eggs hatch and the mites develop into adults within about a week. During cold
weather, the cycle is slower. A poultry house remains infested four to five
months after birds are removed.
the mite feeds on wild birds, these birds may be responsible for spreading
infestations. However, it is more likely that spread of the mite is promoted by
using contaminated coops. Human carriers are also important. Since these mites
do not stay on the birds during the day, apply treatments to houses and
equipment as well as the birds.
Scaly-Leg Mite (Knemidocoptes mutans) lives under the scales on feet and
legs of poultry. It also may attach to the comb and wattles. It causes a
thickening of scales on the feet and legs that give the impression that the
scales are protruding directly outward, rather that laying flat on the limb. It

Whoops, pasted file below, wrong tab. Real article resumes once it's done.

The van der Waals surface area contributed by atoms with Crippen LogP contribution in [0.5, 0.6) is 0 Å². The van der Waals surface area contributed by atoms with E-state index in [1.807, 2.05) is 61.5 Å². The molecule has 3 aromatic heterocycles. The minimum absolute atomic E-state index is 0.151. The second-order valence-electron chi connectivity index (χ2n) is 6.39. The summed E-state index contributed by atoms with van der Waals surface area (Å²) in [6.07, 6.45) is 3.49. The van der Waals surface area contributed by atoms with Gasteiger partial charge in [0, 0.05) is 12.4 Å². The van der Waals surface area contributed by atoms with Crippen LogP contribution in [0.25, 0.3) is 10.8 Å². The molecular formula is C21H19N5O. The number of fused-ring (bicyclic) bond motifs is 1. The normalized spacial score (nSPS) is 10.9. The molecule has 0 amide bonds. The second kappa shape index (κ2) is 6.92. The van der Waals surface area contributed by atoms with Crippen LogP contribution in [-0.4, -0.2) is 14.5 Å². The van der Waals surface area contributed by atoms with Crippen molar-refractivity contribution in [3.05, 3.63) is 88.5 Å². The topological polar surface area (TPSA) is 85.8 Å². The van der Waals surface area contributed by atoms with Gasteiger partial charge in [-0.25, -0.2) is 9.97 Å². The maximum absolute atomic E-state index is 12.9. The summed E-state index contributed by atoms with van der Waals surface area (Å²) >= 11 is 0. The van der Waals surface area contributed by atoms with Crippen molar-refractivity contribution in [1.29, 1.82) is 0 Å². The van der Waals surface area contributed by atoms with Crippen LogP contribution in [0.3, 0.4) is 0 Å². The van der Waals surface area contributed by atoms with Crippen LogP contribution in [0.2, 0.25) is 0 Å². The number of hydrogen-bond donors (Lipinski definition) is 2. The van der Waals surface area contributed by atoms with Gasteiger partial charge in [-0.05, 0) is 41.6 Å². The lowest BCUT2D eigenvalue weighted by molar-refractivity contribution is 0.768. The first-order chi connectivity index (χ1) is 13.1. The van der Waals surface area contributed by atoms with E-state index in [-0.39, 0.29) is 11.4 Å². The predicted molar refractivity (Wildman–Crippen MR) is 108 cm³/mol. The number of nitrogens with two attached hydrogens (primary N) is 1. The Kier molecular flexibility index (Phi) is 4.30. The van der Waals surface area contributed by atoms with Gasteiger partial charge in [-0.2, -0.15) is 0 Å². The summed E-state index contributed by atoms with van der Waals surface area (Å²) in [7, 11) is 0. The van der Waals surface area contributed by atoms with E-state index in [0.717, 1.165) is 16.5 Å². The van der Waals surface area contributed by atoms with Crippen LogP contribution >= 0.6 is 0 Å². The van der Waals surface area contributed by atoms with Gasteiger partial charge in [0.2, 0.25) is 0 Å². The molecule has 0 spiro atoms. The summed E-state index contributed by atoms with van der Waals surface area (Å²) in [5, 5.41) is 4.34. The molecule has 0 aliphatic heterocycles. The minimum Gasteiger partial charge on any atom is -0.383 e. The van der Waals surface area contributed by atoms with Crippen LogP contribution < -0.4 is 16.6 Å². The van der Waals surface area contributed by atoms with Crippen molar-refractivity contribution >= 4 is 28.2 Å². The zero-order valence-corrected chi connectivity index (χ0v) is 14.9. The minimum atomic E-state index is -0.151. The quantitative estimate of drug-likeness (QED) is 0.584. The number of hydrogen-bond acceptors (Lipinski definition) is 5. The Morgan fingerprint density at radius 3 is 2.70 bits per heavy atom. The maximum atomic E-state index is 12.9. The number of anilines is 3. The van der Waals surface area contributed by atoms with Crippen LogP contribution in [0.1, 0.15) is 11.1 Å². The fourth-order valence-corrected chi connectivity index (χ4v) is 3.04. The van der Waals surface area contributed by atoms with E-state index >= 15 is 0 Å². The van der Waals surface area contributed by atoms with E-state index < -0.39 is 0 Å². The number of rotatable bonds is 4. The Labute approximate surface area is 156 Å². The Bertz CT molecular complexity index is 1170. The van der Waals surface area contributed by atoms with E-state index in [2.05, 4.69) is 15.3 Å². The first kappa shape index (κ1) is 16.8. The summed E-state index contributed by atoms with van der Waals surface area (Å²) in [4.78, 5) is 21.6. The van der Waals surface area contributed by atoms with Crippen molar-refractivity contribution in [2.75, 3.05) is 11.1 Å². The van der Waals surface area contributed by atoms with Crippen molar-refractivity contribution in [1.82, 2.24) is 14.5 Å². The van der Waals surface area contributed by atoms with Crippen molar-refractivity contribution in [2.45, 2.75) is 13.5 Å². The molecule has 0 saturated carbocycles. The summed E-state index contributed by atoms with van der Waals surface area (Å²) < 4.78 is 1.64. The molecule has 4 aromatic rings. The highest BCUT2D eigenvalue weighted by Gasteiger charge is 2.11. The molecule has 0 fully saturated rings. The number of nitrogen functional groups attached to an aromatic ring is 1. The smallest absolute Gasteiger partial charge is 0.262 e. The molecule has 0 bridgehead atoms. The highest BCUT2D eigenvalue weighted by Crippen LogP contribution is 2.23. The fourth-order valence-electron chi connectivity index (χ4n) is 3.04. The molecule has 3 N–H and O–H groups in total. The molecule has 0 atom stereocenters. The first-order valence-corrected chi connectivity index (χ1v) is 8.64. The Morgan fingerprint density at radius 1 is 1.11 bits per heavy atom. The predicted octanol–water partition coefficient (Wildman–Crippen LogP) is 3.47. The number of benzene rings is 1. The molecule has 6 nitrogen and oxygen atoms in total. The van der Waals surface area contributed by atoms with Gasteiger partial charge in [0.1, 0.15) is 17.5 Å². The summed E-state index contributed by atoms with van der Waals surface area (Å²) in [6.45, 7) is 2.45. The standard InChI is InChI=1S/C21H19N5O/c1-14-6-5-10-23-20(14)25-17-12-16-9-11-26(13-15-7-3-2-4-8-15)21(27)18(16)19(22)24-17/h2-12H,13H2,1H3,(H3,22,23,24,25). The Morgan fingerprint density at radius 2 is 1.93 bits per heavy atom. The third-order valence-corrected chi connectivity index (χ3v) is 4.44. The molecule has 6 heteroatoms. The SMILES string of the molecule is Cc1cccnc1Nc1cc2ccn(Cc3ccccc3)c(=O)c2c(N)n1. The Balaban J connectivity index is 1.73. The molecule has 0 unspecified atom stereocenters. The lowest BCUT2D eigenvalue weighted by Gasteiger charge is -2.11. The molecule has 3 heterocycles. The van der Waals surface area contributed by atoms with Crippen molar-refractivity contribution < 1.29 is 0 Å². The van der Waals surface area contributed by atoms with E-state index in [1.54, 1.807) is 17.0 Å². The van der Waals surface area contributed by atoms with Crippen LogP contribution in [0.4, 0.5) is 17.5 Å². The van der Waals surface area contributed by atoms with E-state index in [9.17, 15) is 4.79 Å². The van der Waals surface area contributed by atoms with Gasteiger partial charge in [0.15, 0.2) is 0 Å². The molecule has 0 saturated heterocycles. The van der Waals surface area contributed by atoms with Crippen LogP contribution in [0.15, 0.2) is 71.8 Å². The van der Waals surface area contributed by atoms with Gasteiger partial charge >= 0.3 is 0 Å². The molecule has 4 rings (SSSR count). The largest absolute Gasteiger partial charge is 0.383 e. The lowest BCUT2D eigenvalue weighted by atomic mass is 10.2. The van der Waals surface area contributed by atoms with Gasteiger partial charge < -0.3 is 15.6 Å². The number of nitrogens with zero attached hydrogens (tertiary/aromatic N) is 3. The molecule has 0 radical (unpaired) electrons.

spends its entire life cycle on the birds and spreads mainly by direct contact.
Depluming Mite (Knemidocoptes laevis, variety gallinae) causes severe
irritation by burrowing into the skin near the bases of feathers and frequently
causes feathers to be pulled out or broken. The mite is barely visible to the
naked eye and can be found in follicles at the base of the feathers. The mites
crawl around the birds at times, spreading from bird to bird.
most effective treatment for all mite species is a regular inspection and
spraying program of both the birds and their premises. An appropriate solution
of permethrin, when sprayed on the birds, will eliminate all mites that infest
the bird. The spraying of all facilities will ensure that any mites hiding in
cracks and crevices will be destroyed. The treatment should be repeated on a one